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Accurately Recognizing the Alternatives

Recognizing that a decision is at hand is not all there is to it. We also must recognize what our alternatives are. Here, many decisions go awry because of failure to accurately identify the alternatives. This failure comes in two forms: 1) thinking that something is an alternative when it is not (thinking unrealistically), and 2) failing to recognize an alternative (thinking too narrowly).

Among the common decisions in the first category of failure are decisions that follow from the following types of thinking:

  • "I know he's got major faults, but he loves me and I can help him change!"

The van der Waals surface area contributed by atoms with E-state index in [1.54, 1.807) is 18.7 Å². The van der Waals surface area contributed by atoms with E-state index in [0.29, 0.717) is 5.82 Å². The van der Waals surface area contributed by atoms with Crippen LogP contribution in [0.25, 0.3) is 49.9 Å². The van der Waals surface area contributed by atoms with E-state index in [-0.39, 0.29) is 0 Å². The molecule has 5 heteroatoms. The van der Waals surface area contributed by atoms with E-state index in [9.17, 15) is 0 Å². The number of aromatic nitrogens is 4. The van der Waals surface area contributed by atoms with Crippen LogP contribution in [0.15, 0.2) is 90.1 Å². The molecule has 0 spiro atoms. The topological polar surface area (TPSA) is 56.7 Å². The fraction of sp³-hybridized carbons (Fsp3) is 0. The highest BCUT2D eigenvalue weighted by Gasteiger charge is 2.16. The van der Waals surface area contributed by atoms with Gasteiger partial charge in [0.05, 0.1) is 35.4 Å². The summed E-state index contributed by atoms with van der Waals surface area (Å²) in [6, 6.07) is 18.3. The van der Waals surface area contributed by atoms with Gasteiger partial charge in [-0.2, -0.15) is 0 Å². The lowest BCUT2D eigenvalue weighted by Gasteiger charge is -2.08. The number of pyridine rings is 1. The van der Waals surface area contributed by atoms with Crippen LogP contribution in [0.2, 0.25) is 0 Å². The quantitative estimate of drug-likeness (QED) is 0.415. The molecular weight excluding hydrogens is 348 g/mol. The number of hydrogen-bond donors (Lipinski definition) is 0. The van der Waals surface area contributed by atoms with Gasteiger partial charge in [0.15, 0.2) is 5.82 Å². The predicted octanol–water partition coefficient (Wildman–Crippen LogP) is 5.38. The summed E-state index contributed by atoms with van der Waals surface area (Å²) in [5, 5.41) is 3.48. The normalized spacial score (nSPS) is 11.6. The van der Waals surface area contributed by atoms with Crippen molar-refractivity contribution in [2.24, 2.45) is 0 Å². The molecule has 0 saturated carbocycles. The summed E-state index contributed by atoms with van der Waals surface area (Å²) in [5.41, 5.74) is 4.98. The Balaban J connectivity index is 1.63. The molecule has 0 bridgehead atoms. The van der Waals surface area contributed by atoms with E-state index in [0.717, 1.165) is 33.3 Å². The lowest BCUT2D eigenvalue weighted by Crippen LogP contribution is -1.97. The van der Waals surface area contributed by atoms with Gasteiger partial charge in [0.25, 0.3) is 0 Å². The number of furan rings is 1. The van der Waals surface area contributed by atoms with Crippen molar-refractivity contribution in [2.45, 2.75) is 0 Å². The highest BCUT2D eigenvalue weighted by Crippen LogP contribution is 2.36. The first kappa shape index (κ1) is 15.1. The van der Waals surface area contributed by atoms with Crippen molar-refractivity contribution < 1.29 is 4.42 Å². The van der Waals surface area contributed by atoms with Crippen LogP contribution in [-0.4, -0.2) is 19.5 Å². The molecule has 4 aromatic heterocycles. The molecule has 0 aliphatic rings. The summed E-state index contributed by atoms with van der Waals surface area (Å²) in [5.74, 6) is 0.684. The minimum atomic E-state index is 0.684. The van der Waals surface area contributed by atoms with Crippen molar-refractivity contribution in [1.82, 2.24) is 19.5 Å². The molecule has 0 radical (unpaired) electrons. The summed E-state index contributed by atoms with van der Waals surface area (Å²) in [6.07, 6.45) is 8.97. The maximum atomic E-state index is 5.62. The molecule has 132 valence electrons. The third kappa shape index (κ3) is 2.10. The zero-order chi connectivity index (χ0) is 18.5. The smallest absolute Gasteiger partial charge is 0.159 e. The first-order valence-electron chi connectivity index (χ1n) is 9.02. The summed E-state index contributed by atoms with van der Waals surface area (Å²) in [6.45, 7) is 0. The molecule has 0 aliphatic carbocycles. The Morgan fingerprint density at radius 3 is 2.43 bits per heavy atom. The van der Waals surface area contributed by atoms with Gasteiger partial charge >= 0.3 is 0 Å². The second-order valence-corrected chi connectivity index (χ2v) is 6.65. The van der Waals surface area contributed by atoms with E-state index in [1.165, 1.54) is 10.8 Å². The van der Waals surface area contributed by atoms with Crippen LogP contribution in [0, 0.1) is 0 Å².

• "I know there are lots of problems in our relationship, but we love each other and that is all that matters!"

  • "I know I'm not doing well at my job, but I will eventually be recognized!"

  • "I know I need to learn this, but I can learn it by cramming the night before the exam!"

The second category of failure (thinking too narrowly) is difficult to correct, as no one believes he is thinking too narrowly (when he is). Actually, the more narrow the thinker, the more confident the thinker that he is broad-minded. A good rule of thumb is that if you can think of only one or two options when making a decision, you probably are thinking too narrowly.

We have found the following twofold rule to be useful:

RULE ONE: THERE'S ALWAYS A WAY.

RULE TWO: THERE'S ALWAYS ANOTHER WAY.

Let's now look at the process of becoming a more skilled decision-maker, in the light of what we have considered thus far.

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